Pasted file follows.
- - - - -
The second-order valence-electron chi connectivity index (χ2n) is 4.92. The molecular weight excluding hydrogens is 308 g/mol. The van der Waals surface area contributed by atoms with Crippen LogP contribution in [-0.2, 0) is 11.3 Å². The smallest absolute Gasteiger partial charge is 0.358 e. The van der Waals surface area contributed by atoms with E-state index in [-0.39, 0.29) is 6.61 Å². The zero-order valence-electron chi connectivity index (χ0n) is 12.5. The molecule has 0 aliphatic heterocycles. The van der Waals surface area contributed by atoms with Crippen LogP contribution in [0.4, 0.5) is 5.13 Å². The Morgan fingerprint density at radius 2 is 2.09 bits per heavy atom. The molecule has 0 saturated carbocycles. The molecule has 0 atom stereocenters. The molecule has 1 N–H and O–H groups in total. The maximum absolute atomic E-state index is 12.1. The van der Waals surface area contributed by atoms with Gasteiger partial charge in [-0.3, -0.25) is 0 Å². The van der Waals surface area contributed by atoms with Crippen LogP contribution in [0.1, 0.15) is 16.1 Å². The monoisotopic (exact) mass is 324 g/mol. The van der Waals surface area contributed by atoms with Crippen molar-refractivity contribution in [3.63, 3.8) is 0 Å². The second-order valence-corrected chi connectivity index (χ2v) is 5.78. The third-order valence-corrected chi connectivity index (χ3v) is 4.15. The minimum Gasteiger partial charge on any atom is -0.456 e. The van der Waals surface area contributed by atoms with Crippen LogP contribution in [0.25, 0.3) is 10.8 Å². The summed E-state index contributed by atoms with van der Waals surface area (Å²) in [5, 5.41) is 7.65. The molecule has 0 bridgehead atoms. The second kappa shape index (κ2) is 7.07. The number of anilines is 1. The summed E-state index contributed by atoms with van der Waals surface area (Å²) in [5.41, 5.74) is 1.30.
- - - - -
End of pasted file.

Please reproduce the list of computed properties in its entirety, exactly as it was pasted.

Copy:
The second-order valence-electron chi connectivity index (χ2n) is 4.92. The molecular weight excluding hydrogens is 308 g/mol. The van der Waals surface area contributed by atoms with Crippen LogP contribution in [-0.2, 0) is 11.3 Å². The smallest absolute Gasteiger partial charge is 0.358 e. The van der Waals surface area contributed by atoms with E-state index in [-0.39, 0.29) is 6.61 Å². The zero-order valence-electron chi connectivity index (χ0n) is 12.5. The molecule has 0 aliphatic heterocycles. The van der Waals surface area contributed by atoms with Crippen LogP contribution in [0.4, 0.5) is 5.13 Å². The Morgan fingerprint density at radius 2 is 2.09 bits per heavy atom. The molecule has 0 saturated carbocycles. The molecule has 0 atom stereocenters. The molecule has 1 N–H and O–H groups in total. The maximum absolute atomic E-state index is 12.1. The van der Waals surface area contributed by atoms with Gasteiger partial charge in [-0.3, -0.25) is 0 Å². The van der Waals surface area contributed by atoms with Crippen LogP contribution in [0.1, 0.15) is 16.1 Å². The monoisotopic (exact) mass is 324 g/mol. The van der Waals surface area contributed by atoms with Crippen molar-refractivity contribution in [3.63, 3.8) is 0 Å². The second-order valence-corrected chi connectivity index (χ2v) is 5.78. The third-order valence-corrected chi connectivity index (χ3v) is 4.15. The minimum Gasteiger partial charge on any atom is -0.456 e. The van der Waals surface area contributed by atoms with Crippen LogP contribution in [0.25, 0.3) is 10.8 Å². The summed E-state index contributed by atoms with van der Waals surface area (Å²) in [5, 5.41) is 7.65. The molecule has 0 bridgehead atoms. The second kappa shape index (κ2) is 7.07. The number of anilines is 1. The summed E-state index contributed by atoms with van der Waals surface area (Å²) in [5.41, 5.74) is 1.30.